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Updated safe recruitment in toddler groups

hands of different colors. cultural and ethnic diversity

Toddler group leaders and helpers are employed (whether in a paid or voluntary capacity) to work with children and are likely to be seen by the children as a safe and trusted adult. Because of this, even if they are never technically responsible for the children or are never left alone with them, we should include them in our Safeguarding Policy and only appoint following a safe recruitment procedure.

Safe recruitment includes asking the candidate to complete a job application form, holding an interview with them, taking up references and performing a criminal records check. You will also need to obtain the applicant’s agreement to abide by the toddler group’s Safeguarding Policy.

No-one has an automatic right to work with children, and by operating a safe recruitment policy you will send a powerful message to parents, children and staff, as well as those intent on harm, that you take safeguarding children seriously in your group.

Consider the following when you are looking to fill a position in your toddler group (whether paid or voluntary):

• The role
Give applicants a clear and up-to-date job description (duties, role and responsibilities), a person specification (experience and/or qualifications required), as well as details of any support and training available.

• Application form
Always ask applicants to fill in an application form. It is easy to hide important information on a CV, or to be selective about the information divulged.

• Self-declaration form
Give candidates a self-declaration form to complete, and ask them if they have any criminal history, or if they have had any allegations made concerning them.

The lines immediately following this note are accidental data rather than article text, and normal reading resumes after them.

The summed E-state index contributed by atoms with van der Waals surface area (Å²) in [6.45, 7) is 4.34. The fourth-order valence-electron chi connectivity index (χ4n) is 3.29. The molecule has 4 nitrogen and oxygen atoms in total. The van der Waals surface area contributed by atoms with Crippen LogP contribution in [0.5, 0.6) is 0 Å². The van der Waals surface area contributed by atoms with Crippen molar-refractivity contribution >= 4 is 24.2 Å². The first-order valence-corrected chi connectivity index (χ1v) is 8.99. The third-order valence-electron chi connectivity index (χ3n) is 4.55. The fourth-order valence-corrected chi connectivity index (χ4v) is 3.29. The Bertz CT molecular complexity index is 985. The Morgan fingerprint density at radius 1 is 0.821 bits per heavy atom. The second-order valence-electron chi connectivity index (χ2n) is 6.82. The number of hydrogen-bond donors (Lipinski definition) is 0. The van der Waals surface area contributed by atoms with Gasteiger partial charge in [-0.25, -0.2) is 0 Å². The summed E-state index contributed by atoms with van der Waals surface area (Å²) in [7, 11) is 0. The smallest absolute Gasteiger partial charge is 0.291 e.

Interview
Once the candidate has completed application and self-declaration forms, carry out a short interview with the applicant. This should include a discussion of safeguarding issues.

• References
Always obtain references. This is an important part of gathering information about the applicant and can provide useful insights into their experience and character.

Take into account all the information you have on the candidate to help you decide whether to appoint them. If you do decide to appoint, arrange for a DBS check to be carried out. (See below and for more detailed information contact the Churches’ Child Protection Advisory Service disclosure team).

Disclosure and Barring Service (DBS) checks (formerly CRB, Criminal Records Bureau)
The DBS check will reveal any information held on central police databases such as cautions, convictions, reprimands and warnings. It will also disclose data from local police databases if it is relevant to the role for which the person has applied. This is why it is important to be specific in the job description and not rely on checks made by other organisations or for other roles.

Do the same standards apply for volunteers and for those who are paid?
Every parent or carer has the right to expect the same standards of recruitment and professionalism regardless of whether an individual is paid or works voluntarily. A potential volunteer’s willingness to complete all the necessary forms and undertake interviews shows they are valued both as a person and for the role for which they are volunteering. Generally people will not be put off by paperwork where its importance can be shown.

More information about appointing leaders can be found in the CCPAS  ‘Help… I want to recruit workers safely’ booklet which can be downloaded free of charge.

For further help and advice, contact the Churches’ Child Protection Advisory Service (CCPAS), an independent Christian safeguarding charity. Tel: 0845 120 4550. Web: www.ccpas.co.uk.

This information is supplied in good faith, but Care for the Family cannot accept responsibility for any advice or recommendations made by other organisations or resources.